spaghetti, ravioli, baked beans, peanuts. Sound familiar? Cooking is pretty straight-forward, many people in the USA could pull these out of the cupboard and cook them up.
How about coucous, edamame, lentils, navy beans, chick peas, hummus? Getting a little more out of some people’s comfort/familiarity zone.
Faba bean, mung bean, japanese eggplant, buckwheat, tricale, quinoa, teff, spelt… A couple of these I couldn’t even identify if you put them in front of me. Variety is THE KEY to a healthy diet, and I think we could all use more of it. I’ll try to work my way through some of these unfamiliar foods and offer any tips I have about their preparation and nutrition. I’d love other’s input as well!
In the meantime, a friend asked recently how to cook couscous; and the basic answer is:
1:1 water to dry couscous (ex. 1 cup water for 1 cup dried couscous). Boil the water, dump in the couscous, cover and remove from heat, wait 5 minutes before serving. After basic prep, you can add anything. Last week I chopped up some fresh tomatoes, mozzarella, and basil and had a great dinner.
Tequila, triple sec, limeade, ice, and a blender. Happy Margarita Friday!! If you throw in some strawberries, you can count it as a serving of fruit!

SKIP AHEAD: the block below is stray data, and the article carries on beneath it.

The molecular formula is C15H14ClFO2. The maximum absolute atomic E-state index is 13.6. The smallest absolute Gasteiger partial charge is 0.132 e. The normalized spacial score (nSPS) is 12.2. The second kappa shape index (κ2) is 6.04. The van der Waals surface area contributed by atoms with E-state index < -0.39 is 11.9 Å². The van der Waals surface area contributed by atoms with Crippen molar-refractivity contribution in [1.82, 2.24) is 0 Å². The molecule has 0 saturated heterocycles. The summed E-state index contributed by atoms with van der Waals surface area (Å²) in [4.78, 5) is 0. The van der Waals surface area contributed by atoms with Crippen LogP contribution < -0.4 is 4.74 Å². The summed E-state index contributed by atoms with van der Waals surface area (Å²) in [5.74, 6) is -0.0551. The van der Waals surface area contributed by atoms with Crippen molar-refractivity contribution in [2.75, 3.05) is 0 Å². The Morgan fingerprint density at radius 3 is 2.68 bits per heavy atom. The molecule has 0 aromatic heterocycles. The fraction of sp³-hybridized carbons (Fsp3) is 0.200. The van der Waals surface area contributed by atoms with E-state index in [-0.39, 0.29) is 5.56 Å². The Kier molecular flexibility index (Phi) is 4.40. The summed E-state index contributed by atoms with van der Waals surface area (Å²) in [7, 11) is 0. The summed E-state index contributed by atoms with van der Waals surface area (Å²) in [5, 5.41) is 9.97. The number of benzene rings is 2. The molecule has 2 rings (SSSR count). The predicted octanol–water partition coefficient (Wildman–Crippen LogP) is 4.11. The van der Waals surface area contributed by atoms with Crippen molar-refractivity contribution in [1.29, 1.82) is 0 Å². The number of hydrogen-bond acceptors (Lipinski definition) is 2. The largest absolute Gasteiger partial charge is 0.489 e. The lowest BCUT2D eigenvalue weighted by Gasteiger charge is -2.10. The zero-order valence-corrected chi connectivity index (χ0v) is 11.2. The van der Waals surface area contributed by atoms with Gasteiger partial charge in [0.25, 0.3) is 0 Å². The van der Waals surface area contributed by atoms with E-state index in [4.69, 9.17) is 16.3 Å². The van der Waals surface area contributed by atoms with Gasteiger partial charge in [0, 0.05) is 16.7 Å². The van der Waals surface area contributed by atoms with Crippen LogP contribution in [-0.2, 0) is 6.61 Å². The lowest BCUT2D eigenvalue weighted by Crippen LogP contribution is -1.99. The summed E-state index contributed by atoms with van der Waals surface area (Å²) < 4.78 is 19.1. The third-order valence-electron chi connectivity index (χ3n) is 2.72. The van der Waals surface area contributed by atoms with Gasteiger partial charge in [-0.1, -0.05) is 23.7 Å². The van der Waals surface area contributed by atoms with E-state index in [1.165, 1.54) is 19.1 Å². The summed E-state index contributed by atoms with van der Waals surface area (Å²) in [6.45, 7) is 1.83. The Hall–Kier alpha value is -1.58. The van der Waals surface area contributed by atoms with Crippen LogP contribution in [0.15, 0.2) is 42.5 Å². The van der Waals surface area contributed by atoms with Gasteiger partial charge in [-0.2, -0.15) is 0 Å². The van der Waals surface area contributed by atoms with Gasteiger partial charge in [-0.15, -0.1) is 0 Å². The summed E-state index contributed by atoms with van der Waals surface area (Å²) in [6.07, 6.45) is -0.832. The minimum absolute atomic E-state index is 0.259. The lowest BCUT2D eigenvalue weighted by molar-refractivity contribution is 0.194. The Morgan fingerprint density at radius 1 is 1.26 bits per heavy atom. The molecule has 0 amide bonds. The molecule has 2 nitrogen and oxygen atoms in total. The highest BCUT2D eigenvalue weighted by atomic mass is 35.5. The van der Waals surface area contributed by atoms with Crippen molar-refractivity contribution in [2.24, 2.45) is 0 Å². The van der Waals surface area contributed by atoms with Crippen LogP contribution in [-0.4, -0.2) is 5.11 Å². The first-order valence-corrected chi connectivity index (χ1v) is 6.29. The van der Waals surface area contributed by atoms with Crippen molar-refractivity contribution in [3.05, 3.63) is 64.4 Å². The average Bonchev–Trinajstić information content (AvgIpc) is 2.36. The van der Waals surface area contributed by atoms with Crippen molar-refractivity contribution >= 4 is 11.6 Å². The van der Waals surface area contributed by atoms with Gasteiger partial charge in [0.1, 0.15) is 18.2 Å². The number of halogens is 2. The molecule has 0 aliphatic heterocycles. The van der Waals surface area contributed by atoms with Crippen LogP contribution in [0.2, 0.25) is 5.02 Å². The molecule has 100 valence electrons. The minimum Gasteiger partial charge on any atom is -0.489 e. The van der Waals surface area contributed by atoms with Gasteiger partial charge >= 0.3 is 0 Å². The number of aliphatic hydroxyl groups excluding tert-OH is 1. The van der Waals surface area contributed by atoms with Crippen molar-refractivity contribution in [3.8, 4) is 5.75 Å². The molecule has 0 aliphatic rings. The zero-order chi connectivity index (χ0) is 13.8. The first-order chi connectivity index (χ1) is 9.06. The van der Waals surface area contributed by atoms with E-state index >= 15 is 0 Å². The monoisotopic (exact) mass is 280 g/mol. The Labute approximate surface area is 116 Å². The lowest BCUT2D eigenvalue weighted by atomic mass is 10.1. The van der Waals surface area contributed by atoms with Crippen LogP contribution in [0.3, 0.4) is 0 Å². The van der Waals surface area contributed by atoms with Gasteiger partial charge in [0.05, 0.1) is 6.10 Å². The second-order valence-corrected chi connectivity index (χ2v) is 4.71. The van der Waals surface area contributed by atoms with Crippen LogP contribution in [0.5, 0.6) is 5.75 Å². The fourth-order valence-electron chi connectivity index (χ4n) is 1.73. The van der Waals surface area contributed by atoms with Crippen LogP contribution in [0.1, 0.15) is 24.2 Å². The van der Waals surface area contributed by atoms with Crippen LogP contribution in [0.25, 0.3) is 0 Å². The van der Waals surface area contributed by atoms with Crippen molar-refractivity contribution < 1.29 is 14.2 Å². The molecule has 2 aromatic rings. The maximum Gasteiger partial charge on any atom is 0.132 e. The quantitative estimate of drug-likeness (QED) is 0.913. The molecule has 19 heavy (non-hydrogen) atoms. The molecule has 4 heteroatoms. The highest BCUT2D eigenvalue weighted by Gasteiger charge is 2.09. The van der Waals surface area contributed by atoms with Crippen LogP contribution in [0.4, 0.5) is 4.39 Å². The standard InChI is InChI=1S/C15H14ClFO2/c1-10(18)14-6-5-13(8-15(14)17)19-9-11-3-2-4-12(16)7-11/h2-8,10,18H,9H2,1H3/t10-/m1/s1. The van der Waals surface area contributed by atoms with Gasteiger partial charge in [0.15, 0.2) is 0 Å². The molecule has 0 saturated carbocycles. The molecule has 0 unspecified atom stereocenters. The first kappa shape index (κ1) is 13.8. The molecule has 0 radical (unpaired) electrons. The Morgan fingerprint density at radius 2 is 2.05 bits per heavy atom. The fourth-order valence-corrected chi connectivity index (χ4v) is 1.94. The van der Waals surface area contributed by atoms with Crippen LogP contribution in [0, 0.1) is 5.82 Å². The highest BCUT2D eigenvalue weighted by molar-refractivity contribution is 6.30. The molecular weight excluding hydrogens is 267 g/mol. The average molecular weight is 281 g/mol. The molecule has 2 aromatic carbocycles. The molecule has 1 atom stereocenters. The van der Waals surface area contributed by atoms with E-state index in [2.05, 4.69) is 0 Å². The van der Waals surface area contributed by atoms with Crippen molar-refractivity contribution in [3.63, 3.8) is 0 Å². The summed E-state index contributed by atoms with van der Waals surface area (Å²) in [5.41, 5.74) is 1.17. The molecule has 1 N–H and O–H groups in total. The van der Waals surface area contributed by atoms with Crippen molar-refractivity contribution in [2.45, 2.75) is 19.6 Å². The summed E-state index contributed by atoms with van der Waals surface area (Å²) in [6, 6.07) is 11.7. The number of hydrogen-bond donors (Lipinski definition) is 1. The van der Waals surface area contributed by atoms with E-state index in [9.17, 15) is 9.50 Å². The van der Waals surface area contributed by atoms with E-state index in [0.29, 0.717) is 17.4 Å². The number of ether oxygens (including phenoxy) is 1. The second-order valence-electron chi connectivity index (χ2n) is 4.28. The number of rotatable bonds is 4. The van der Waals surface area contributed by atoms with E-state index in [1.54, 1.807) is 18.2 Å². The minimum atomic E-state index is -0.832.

I have a poster with this quote and a picture of a kidney bean plastered right up on my fridge. It was made by magicalfruit.org and I love it! Beans are a terrific source of protein and fiber, so if you are cooking for any vegetarians this summer, make some bean salads, bean salsa, and bean burritos and they will not be complaining of hunger! (although maybe of something else… see the title quote…) 🙂
This poor blog was abandoned for a few weeks; it turns out that vacationing, moving, and starting a new job leaves little time for online fun! But I am back, and will try to be more consistent. Did anyone notice that someone has opened another nutrition blog with a super-similar name. (Not that this one is so unique…!) 🙂 bummer. Oh well, there’s plenty of room for everyone and hopefully they are giving sound advice.
I don’t have any great topic idea for today. If the rain would let up I might fire up the coals and throw some veggies on the grill. (Steak would be great but would also require a trip to the store…) My favorite is veggie shish-kabobs; mushrooms, tomatoes, cucumber, onion… I’m working on a good sauce to use to keep them from being too dry. I’ll let you know. Hope everyone’s utilizing the farmers markets to get in their fresh fruits and veggies!
That salt is salt?!?
Today I heard the argument for sea salt. (again) This scared me, because my friend (let’s call her Tanya) has high blood pressure and was using sea salt without restraint…
Tanya: ‘It’s not sodium chloride. It’s something else.’
me: That’s a myth. Sea salt IS sodium chloride (aka salt, aka sodium). It has the same impact on your kidneys and blood pressure as table salt.
Tanya: ‘At least it contains more minerals than table salt!!’
me: Trust me, it’s not significant.
me: Sea salt does add great flavor to foods! But that’s the only real benefit I’ve found.
Has your doctor or dietitian told you to minimize your intake of salt to help control your high blood pressure (hypertension)? Here are some key points/FAQs that may help you.